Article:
Ares Olympus said...

re: Following the narrative, when women seem to be abusing men, they are defending themselves against the abuse they have suffered for the better part of their lives.

I've seen this, wherever the narrative comes from. I don't think it needs a source, although it certainly is enabled by culture.

I saw the problem comes down to a failure of assertiveness, and boundary setting. There is a "correct" voice within a woman that says "something is wrong" but she doesn't know how to communicate this clearly and effectively, so when it finally comes out, it becomes aggression.

But since her self-esteem is based on a self-image of kindness, she believes she's doing things she doesn't want to do because its the only way to get what she wants.

Other people make her act badly, outside of her self-perceived "nature". So she projects and condemns perceived abuse and violence from others, and is blind to her own.

Marshall Rosenberg's Nonviolent Communication is intended to help people clarify needs and requests. Like this video among others.

Dennis said...

I am amused and amaze that men have not figured this out. As young boys growing up we have listened to our mothers and sisters make remarks about other women and girls that were none to kind. We went to school with young girls and women and watched how they treated each other. If there is one thing many young girls and as they grew into women it was their ability to bully anyone they disliked. Most of us did not notice it because we had our own problems with which to deal. In most cases we were much more team oriented which mean we needed to get along with others in order to compete.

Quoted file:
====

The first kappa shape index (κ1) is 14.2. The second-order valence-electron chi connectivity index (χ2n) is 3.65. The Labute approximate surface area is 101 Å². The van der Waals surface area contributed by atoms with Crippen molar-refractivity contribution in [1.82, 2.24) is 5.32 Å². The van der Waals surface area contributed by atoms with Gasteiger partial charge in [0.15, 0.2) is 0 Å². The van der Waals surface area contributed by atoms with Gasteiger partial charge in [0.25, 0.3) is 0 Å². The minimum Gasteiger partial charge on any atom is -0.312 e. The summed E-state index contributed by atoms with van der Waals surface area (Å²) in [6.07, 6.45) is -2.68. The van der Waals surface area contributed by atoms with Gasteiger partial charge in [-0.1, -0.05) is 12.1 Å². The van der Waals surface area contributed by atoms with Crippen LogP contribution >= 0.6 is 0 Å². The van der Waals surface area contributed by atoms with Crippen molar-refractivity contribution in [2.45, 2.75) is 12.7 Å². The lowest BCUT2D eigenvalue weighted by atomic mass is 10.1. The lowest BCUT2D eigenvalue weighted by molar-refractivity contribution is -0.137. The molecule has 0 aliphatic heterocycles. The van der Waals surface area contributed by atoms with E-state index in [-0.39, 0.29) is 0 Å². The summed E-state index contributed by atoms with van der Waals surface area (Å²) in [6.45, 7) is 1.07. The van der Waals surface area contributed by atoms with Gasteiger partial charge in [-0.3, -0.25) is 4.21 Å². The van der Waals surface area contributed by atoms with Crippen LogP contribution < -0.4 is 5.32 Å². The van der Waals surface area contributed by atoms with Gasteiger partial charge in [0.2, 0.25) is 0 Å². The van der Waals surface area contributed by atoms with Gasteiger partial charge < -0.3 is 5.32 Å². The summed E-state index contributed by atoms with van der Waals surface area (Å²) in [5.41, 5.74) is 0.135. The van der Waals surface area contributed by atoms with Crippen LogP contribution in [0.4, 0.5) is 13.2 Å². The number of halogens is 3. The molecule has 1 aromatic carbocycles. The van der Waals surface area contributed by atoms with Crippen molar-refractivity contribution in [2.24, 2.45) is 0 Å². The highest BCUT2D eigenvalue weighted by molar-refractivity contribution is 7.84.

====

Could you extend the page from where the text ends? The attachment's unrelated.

I am not sure how we did not expect these very same women to get around to doing the same to us. I know that when courting and early on in marriage women treated men far differently. When one first gets married the wife is the real center of attention especially before and after children come into the picture. Many of us learned to deal with this because the challenges and responsibilities of life were too demanding to pay much attention to it. We would have been far smarter if we had watched how their mothers acted.
Enter feminism which fed the side of women who resorted to the people they were in their earlier existence because they were, or at least they felt they were, no longer the center of existence. Many women were smart enough to grow up and out of it, but large numbers did not. What better way to hide one's failures than to blame someone else, especially men. The more women act out this behavior the more insecure they are.
I have been in a number of countries and women are not that much different in their treatment of other people. One only has to watch them to notice this in action.
Understand this and life becomes far easier. One may think they like 50 shades of grey, but there are far less shades of grey in most women even to fading to black. As the old gambler once said, "Know when to hold them, know when to fold them and know when to walk away."

Anonymous said...

Children trapped in The Drama Triangle at an early age (Victim, Rescuer, Perpetrator) have no choice but to identify with all three roles at the same time due to the way our minds work as a pattern recognition and pattern generation machine. Thus adults can play any or all roles and displace the drama onto people in the present because this is less painful than accepting the pain and grief associated with past trauma. Blaming the world or trying to change the world guarantees a return trip to the roles on the drama triangle b/c the world is just my perception of human beings doing things of which I approve or disapprove on earth.

David Foster said...

Maybe the nature of her "wicked sense of humor" should have been a give-awy. Some thoughts from Field Marshal Lord Wavell:

"Explosions of temper do not necessarily ruin a general's reputation or influence with his troops; it is almost expected of them ("the privileged irascibility of senior officers," someone has written), and it is not always resented, sometimes even admired, except by those immediately concerned. But sarcasm is always resented and seldom forgiven. In the Peninsula the bitter sarcastic tongue of Craufurd, the brilliant but erratic leader of the Light Division, was much more wounding and feared than the more violent outbursts of Picton, a rough, hot-tempered man.